The dialogues are verbose at times and the continuous passage from color, ab / n in reduced format to cartoon pieces in the end becomes just a meaningless, almost annoying game. Of course, the class and style are all there as are the fine shots.

The cinematographic language blends perfectly with the theatrical one. You get lost in the magic of a story for adults and children but in the end what remains is a splendid magic box where there is nothing. Writer Sol Stein said that the skilled magician tries to deceive the mind rather than the eye. And that’s not the case with “The French Dispatch”, unfortunately.

Ivana Faranda

  • Director: Wes Anderson
  • Cast: Benicio Del Toro, Adrien Brody, Tilda Swinton, Léa Seydoux, Frances McDormand, Timothée Chalamet, Lyna Khoudri, Jeffrey Wright, Mathieu Amalric, Steve Park, Bill Murray, Owen Wilson, Elisabeth Moss, Willem Dafoe, Saoirse Ronan, Kate Winslet , Griffin Dunne, Christoph Waltz, Rupert Friend, Fisher Stevens, Henry Winkler, Alex Lawther, Jason Schwartzman, Bob Balaban, Cécile De France, Lois Smith, Morgane Polanski, Denis Ménochet, Anjelica Bette Fellini, Guillaume Gallienne, Wallace Wolodarsky, Vincent Macaigne , Antonia Desplat, Sam Haygarth, Stéphane Bak, Benjamin Lavernhe, Félix Moati, Pablo Pauly, Alexandre Steiger, Nicolas Avinée, Edward Norton, Liev Schreiber, Anjelica Huston
  • Genre: Comedy, color
  • Duration: 108 minutes
  • Production: USA, 2021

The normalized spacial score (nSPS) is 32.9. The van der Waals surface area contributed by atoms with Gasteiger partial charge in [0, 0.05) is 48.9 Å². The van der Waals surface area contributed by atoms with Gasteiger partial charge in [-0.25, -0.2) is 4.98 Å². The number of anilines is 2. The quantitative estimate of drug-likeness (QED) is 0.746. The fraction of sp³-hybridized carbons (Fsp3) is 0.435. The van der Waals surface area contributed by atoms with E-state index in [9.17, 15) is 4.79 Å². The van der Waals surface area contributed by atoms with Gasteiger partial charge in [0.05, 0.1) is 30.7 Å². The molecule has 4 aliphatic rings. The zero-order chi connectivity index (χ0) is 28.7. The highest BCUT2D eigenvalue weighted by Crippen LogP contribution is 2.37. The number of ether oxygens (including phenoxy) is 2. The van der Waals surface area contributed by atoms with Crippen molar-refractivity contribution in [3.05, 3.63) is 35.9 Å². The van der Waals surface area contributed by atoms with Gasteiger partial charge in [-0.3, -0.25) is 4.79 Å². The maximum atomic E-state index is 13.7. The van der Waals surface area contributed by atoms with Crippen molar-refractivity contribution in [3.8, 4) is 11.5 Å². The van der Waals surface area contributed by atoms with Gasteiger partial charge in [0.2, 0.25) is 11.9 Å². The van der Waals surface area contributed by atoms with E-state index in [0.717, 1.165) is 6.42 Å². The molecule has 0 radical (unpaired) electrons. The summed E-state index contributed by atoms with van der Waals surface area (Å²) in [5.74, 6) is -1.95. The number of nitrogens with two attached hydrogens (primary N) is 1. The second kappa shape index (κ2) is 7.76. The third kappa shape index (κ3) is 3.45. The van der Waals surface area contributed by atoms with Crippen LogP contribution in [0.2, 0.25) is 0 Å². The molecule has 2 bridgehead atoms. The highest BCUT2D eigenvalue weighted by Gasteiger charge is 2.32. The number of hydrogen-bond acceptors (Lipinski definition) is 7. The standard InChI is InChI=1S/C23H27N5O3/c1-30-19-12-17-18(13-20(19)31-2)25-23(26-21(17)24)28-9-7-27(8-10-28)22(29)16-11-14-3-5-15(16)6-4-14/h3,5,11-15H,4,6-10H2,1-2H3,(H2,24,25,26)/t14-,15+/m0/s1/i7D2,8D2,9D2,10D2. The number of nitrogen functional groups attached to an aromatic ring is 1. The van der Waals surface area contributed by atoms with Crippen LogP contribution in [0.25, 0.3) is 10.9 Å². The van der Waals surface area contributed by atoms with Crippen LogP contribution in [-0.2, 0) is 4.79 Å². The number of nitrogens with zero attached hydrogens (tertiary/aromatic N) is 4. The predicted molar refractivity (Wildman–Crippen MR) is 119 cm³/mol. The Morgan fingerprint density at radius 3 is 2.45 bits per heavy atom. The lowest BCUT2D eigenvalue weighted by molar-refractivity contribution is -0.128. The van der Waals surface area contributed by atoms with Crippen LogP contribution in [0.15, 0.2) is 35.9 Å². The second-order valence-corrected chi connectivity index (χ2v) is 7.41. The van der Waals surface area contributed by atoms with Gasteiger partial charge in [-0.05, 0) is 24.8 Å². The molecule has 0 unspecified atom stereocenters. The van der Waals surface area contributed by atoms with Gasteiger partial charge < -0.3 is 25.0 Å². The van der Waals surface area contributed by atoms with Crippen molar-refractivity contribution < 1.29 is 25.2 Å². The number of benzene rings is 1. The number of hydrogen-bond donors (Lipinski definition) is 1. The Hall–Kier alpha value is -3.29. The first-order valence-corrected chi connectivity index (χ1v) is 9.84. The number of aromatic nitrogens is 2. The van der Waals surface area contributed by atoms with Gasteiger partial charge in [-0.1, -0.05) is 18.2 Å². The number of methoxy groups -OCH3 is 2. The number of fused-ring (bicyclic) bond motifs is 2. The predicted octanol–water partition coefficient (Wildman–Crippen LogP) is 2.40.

• Distribution: Walt Disney
  • This item will be released on November 11, 2021

The French Dispatch poster“The French Dispatch is a film directed by Wes Anderson. The film magazine is loosely based on the New Yorker Magazine founded by Harold Ross and later directed by William Shawn. The two inspired the character played by Bill Murray. In the work, color images alternate continuously with those in black and white. Animation is also used.

The French Dispatch: the plot

The French Dispatch is a French newspaper based in Ennui-sur-Blasé, European offshoot of the American Evening Sun in Liberty, Kansas. On the death of the director Arthur Howitzer Jr., before closing it definitively as he expressed it in life, the editors decide to make a last commemorative issue, publishing the best articles.

The film is divided into three episodes. The protagonist of the first is a murderer locked up in prison with a great artistic talent, discovered by the art dealer Julian Cadazio. His muse is the beautiful prison guard Simone. This is followed by the one with Frances MacDormand as a writer who finds herself involved in writing a political manifesto loosely based on the French May. In the third Jeffrey Wright is a food and wine critic who tells his daring television interview with the chief of the special police, Lieutenant Nescafier (Stephen Park), whose son they kidnapped, during a dinner with a great chef.

Zach Shipman

Zach is 47 years old and writes gaming technology and entertainment news for us. Every news of him is very true, so he is our writer. Suhail has 5 years of writing experience. Zach Email: zach@d1softballnews.com